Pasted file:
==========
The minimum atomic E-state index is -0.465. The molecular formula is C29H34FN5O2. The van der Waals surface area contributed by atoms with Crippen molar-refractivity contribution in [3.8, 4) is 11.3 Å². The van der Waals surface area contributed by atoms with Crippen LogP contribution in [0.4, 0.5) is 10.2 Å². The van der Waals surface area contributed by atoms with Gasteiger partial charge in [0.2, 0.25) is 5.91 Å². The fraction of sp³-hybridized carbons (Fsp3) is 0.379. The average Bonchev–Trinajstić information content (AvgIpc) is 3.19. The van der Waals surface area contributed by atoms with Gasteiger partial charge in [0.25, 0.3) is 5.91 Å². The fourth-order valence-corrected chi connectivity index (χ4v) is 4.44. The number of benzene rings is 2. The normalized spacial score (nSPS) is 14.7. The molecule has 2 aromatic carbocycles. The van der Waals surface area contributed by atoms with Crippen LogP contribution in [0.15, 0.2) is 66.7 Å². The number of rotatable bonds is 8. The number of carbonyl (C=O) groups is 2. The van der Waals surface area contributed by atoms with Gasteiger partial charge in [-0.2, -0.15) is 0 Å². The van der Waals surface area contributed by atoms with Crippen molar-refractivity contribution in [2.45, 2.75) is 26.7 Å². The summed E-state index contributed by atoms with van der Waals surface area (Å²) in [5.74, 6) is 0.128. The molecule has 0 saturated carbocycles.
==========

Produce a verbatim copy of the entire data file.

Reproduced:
The minimum atomic E-state index is -0.465. The molecular formula is C29H34FN5O2. The van der Waals surface area contributed by atoms with Crippen molar-refractivity contribution in [3.8, 4) is 11.3 Å². The van der Waals surface area contributed by atoms with Crippen LogP contribution in [0.4, 0.5) is 10.2 Å². The van der Waals surface area contributed by atoms with Gasteiger partial charge in [0.2, 0.25) is 5.91 Å². The fraction of sp³-hybridized carbons (Fsp3) is 0.379. The average Bonchev–Trinajstić information content (AvgIpc) is 3.19. The van der Waals surface area contributed by atoms with Gasteiger partial charge in [0.25, 0.3) is 5.91 Å². The fourth-order valence-corrected chi connectivity index (χ4v) is 4.44. The number of benzene rings is 2. The normalized spacial score (nSPS) is 14.7. The molecule has 2 aromatic carbocycles. The van der Waals surface area contributed by atoms with Crippen LogP contribution in [0.15, 0.2) is 66.7 Å². The number of rotatable bonds is 8. The number of carbonyl (C=O) groups is 2. The van der Waals surface area contributed by atoms with Gasteiger partial charge in [-0.2, -0.15) is 0 Å². The van der Waals surface area contributed by atoms with Crippen molar-refractivity contribution in [2.45, 2.75) is 26.7 Å². The summed E-state index contributed by atoms with van der Waals surface area (Å²) in [5.74, 6) is 0.128. The molecule has 0 saturated carbocycles.